|| Home :: Robert Fitton :: Time Travels :: Red Shift|
Consider time travel a risky venture. In July of 1986, Jim Cahill turned thirty-two and had twice traveled back in time. They first sent him to 1976. Retrograde's elastic effect of moving back in time returned him safely to Hastings Mountain in four hours and garnered him the distinction as the first man to successfully survive a trip through time. Eleven men were killed in the previous attempts, but he had triumphed. Cahill thought himself lucky and tried again, this time venturing back to 1979. As were his orders on the first trip, he did nothing, touched nothing, and merely let the video capture a midwestern cornfield.
As a boy in Kansas he dreamed about traveling back in time, but never knew how Einstein's theories could help him construct the slick time travel machines he saw in the movies. As a man he figured flying high-speed aircraft would be the closest experience to journeying back through time, but even his test pilot training could not prepare him for the perils of time travel.
Assignment to the Red Shift experiments demanded much toil and energy with neither reward nor free time. Cahill cornered Meinkewitz after the last time trip and secured a week away with Kate. She would want to see more of him now that she had finished her doctorate work.
The cooler, fresh mountain air flared through the open window as Cahill maneuvered his five-speed Explorer up a long asphalt stretch somewhere in the High Sierra. It was only two hundred miles to San Francisco and Golden Gate Park, where he would meet Kate in four hours. Over a month had passed since he had stared into her earthy green eyes and touched long her dark hair. He replayed their making love back in New York and could almost feel her tight body.
He smiled at the thought, turned on the radio and scanned the dial for the Kennedy program. He found it on a scratchy AM station out of Salt Lake City. Jack Kennedy, older since he left the presidency in 1969, sounded as clear as his first inauguration in 1961."... of what the foreign policy of the United States should be. We need to make it cleah that we are the force in world, ah, politics today and stand by that position. We are ready to listen as well as move toward peace. Neither position is to be taken lightly ..."
The caller sought an argument. " Yeah, that's all well and good, but how much are we going to be spending until we break the U.S. Treasury? How much is all this defense spending worth? Do you have any idea?"
" I would like to point out that during the eight years of the Kennedy Administration, we ... ah, yes, I do have some ideah of what this defense spending is worth."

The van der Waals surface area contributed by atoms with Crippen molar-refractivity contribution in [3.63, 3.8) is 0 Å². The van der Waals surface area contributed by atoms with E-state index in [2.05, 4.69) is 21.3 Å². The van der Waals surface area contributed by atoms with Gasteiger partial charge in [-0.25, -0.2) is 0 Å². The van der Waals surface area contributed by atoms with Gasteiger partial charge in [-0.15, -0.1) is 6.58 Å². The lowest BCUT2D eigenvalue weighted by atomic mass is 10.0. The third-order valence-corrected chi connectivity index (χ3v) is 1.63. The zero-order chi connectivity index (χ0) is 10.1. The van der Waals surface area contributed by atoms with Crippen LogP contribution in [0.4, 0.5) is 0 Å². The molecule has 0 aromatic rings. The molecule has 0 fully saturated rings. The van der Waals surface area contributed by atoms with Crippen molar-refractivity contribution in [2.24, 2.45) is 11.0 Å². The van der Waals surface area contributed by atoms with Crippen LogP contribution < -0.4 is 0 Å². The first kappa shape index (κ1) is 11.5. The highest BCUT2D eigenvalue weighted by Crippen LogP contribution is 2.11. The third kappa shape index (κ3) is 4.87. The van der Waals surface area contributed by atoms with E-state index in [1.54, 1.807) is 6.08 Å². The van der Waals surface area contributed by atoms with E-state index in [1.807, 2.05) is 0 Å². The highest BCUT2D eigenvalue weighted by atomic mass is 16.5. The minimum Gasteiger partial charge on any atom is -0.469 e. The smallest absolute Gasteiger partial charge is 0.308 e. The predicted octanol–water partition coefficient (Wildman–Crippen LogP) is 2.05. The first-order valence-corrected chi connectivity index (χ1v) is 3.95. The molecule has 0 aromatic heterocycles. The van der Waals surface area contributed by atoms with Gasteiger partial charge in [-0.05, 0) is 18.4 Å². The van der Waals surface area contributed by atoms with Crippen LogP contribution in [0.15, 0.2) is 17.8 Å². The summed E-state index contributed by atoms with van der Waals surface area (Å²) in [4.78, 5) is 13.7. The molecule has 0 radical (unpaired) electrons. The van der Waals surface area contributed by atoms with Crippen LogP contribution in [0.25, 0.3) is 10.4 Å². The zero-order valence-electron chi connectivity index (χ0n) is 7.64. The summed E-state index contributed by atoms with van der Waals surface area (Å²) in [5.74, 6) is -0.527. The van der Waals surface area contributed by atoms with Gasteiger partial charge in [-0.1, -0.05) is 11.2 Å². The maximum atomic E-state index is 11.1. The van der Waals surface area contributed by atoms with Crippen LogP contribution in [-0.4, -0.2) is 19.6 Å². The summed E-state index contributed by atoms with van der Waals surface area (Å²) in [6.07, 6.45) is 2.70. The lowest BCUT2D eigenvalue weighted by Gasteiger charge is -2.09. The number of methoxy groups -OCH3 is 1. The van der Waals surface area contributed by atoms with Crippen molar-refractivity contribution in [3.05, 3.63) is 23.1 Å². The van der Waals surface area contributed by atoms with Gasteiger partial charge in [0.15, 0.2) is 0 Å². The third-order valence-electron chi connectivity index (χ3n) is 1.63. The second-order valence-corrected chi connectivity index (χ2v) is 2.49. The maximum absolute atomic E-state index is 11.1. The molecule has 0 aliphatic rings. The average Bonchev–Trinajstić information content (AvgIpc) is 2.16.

Cahill turned up the volume and the static. The former President maintained the most listened to radio program in the United States.
" It, ah, should be noted that because of the strong defense we were able to musta in the early nineteen sixties, we were able to stop communism just ninety miles from our shoahs. Now, conversely, I also have personal experience in not, ah, putting one hundred percent trust in all military advice."
The caller laughed. " Are you referring to Viet Nam?"
Kennedy kept a smooth and unruffled delivery. " Viet Nam was a mistake and I think that was the general feeling in late 1965 when we began bringing our forces back."
" But President Nixon said it was a mistake to bring the boys back."
" He said that at the time, yes. But I think it was the great initiatives of Mr. Nixon both to China and the former Soviet Union, combined with the Reagan build up of the 1970's and early eighties that led to the collapse of the Soviet Empire and-"
" Led to terrorism!"
" Yes, there are ramifications to every move on the world stage and, ah, we have to adjust to those realities. We will have ample opportunity to discuss these ramifications with President Nixon, when he is my guest for all four hours on Thursday. We will pause now and be back next hour."
The announcer's voice faded-in. " You're listening to World Forum on World News Network."
Cahill hit the FM switch and sent the channel search to a classical station. He sat back and chugged higher through the Rockies. The last caller had correctly targeted terrorism. His own briefings showed groups and alliances forged in the post cold war era as the real enemies of the United States. Prodigious secrecy surrounded Red Shift's possible military applications and Meinkewitz's talks with the intelligence people concerning terrorists frightened everyone.
1986 had already brought several terrorist scares and one near disaster. A radical splinter group had almost succeeded in planting biological agents in the greater Pittsburgh water supply. The general public never knew elite forces had killed five terrorists at the city's filtration plant. Other incidents included dismantled pipe bombs under cars, plastic explosives on bridges, shootings, and airliners exploding. The nuclear threat, with spent plutonium readily available from the former Iron Curtain countries, and rogue scientists and military personnel ready to build bombs, reached a public frenzy.